FiercePharmaAsia—Takeda investors’ fear, WuXi’s 6-fold stock jump, Gardasil-made billionaires

Some Takeda shareholders are worried about the firm taking on a huge debt and issuing new shares to finance the $62 billion Shire deal, and they're demanding a vote at the next shareholder meeting. In three weeks on Shanghai Stock Exchange, WuXi AppTec's stock jumped sixfold by Tuesday. Two major shareholders behind China's Zhifei Biological Products have earned places on Bloomberg's billionaires list.

1. Takeda shareholders fear dilution, debt from Shire deal pose ‘high risks,’ demand shareholders vote on it

Not all Takeda shareholders are happy about the $62 billion Shire deal. A group of 12 investors has asked for a vote to decide its fate. Noticing that Takeda will finance more than half of the takeover through newly issued shares, these opposing shareholders worry that might dilute the earnings per share. They want executives to address the “overly high risks” attached to the deal. The company’s stock price has dropped over 20% since late March.

2. WuXi AppTec warns traders to cool off after 6-fold stock price increase in 3 weeks

When WuXi AppTec officially started trading in Shanghai May 8, it went straight to hitting the daily increase ceiling allowed, and did the same for the following 15 consecutive trading days. Its stock price has jumped from CNY21.60 ($3.36) pre-trading to CNY129.91 on Tuesday, making it the largest-cap CRO. Citing “abnormal fluctuations,” WuXi tried to calm down investors by drawing their attention to the risks.

3. Meet the Gardasil billionaires, spawned from Merck vaccine's advance into China market

Gardasil franchise’s recent Chinese approvals have propelled two Chinese families into Bloomberg’s ranking of the world’s richest people. The chairman of Zhifei Biological Products, the company that holds Chinese rights to the two HPV vaccines, was worth of about $4.6 billion Wednesday. The firm’s former vice chairman also saw his wealth jump to $1.5 billion as the new market potential came into play.

4. FDA stalls Eisai—and its new partner Merck—in quest to widen cancer med Lenvima's reach

The FDA postponed its decision on Lenvima as a treatment for previously untreated liver cancer patients. Now developer Eisai and partner Merck & Co. expect a verdict by Aug. 24. The delay is a reprieve for Bayer’s Nexavar, which Lenvima had beat slightly in a head-to-head showdown. That data promoted Merck to strike a deal worth up to $5.8 billion with Eisai in March.

5. Crescendo cuts psoriasis drug deal with China’s Zai Lab

China’s Zai Lab has obtained worldwide license to an undisclosed drug of Crescendo Biologics’ with applications in inflammatory diseases, and is planning clinical trials next year. This is Crescendo’s first deal outside its core cancer focus. It signed a $790 million platform alliance with Takeda in 2016.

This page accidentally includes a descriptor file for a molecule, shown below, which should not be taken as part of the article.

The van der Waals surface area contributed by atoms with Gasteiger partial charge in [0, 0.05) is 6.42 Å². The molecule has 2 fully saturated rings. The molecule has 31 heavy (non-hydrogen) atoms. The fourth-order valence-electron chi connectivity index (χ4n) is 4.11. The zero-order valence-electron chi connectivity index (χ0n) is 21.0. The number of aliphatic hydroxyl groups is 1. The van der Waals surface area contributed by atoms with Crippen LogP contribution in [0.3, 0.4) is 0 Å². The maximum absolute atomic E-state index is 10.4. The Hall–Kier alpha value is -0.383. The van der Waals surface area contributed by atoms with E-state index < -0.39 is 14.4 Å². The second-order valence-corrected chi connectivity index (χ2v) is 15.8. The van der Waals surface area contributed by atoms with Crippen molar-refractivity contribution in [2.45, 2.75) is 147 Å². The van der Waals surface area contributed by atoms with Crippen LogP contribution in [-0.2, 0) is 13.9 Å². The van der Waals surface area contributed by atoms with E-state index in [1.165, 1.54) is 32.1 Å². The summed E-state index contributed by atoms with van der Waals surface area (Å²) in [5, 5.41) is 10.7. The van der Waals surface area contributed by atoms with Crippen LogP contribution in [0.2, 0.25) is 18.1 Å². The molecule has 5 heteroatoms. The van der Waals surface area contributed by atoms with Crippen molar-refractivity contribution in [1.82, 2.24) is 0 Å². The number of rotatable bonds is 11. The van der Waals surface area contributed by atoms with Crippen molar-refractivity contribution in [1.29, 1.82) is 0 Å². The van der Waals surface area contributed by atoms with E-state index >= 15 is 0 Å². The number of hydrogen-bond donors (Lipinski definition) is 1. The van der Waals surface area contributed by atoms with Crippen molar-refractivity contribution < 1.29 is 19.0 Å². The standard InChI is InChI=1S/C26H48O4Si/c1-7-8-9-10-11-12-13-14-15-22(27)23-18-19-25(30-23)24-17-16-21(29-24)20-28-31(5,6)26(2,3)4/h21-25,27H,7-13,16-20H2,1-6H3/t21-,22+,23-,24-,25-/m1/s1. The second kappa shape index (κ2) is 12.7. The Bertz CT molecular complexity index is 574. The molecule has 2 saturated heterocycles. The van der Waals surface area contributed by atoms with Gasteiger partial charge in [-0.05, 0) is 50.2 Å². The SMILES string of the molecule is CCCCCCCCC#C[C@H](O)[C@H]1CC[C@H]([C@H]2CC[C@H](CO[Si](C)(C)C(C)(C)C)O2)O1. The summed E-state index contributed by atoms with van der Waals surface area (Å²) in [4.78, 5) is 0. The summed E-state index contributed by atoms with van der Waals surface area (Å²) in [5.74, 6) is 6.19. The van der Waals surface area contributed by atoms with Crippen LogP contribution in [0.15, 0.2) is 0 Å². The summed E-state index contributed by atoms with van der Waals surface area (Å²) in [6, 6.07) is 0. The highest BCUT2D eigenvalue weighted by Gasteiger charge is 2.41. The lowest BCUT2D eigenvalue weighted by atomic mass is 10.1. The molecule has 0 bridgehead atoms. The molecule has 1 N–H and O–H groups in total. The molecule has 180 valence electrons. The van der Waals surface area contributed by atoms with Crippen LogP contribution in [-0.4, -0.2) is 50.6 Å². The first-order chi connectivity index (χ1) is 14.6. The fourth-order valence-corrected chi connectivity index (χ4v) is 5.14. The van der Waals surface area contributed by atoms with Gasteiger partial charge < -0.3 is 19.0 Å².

6. Out of the FDA doghouse, Celltrion again seeks Rituxan biosimilar nod

Celltrion said it has resubmitted its application to the FDA for a Rituxan biosimilar and will resubmit its Herceptin copycat next month. Both Teva-partnered drugs were rejected last year because of plant failings that led to an FDA warning letter. Celltrion said it has resolved the agency’s concerns and is scheduled for a reinspection of the site.

7. Sun Pharma's 2019 revenues to fall short on U.S. generics price pressure as manufacturing issues persist

Sun Pharma said it expects 2019 fiscal year’s revenues won’t meet analysts’ expectations due to poor generic sales and rising competition in the U.S. market, which accounts for about 35% of its total revenues. Its full-year 2018 U.S. sales dropped 34% from the previous year, while it’s still trying to get the key Halol plant pass the FDA’s standards.

8. Gilead wins Chinese approval for Epclusa, but the emerging market is getting crowded

Gilead’s Epclusa became the first pangenotypic hepatitis C treatment approved in China. The country has about 10 million HCV patients, but that might not be able to salvage Gilead’s HCV franchise from declining to just $3.5 billion to $4 billion in sales this year, thanks to existing or looming competitions from Merck and AbbVie.

9. Pivotal bioVenture Partners debuts $150M China-focused biotech fund

The Nan Fung Group’s Pivotal bioVenture Partners has raised a $150 million venture fund to help early-stage life science companies located within China, and intends to raise another $50 million later this year. This follows the venture capital firm’s inaugural $300 million fund last year that’s focused on the U.S. and Europe.

10. Study says African, Middle East generics growth likely to buoy India’s drug manufacturers

Pricing pressures and competitions in the U.S. market may have caused losses for generic drugmakers, but Africa and the Middle East could help boost sales, a recent CPhI study suggests. The Gulf Cooperation Council recently signed a free-trade deal that reduces trade barriers and put forward a drug-pricing strategy that’s expected to fuel generics consumption.

11. FDA hits Chinese API maker Jilin Shulan Synthetic Pharma with warning letter

Chinese API maker Jilin Shulan Synthetic Pharma was hit with a warning letter by the FDA, which cited numerous quality-control and data-integrity issues. The plant produces aminophylline used in muscle relaxants and 8-chloro theophylline used in motion-sickness drugs.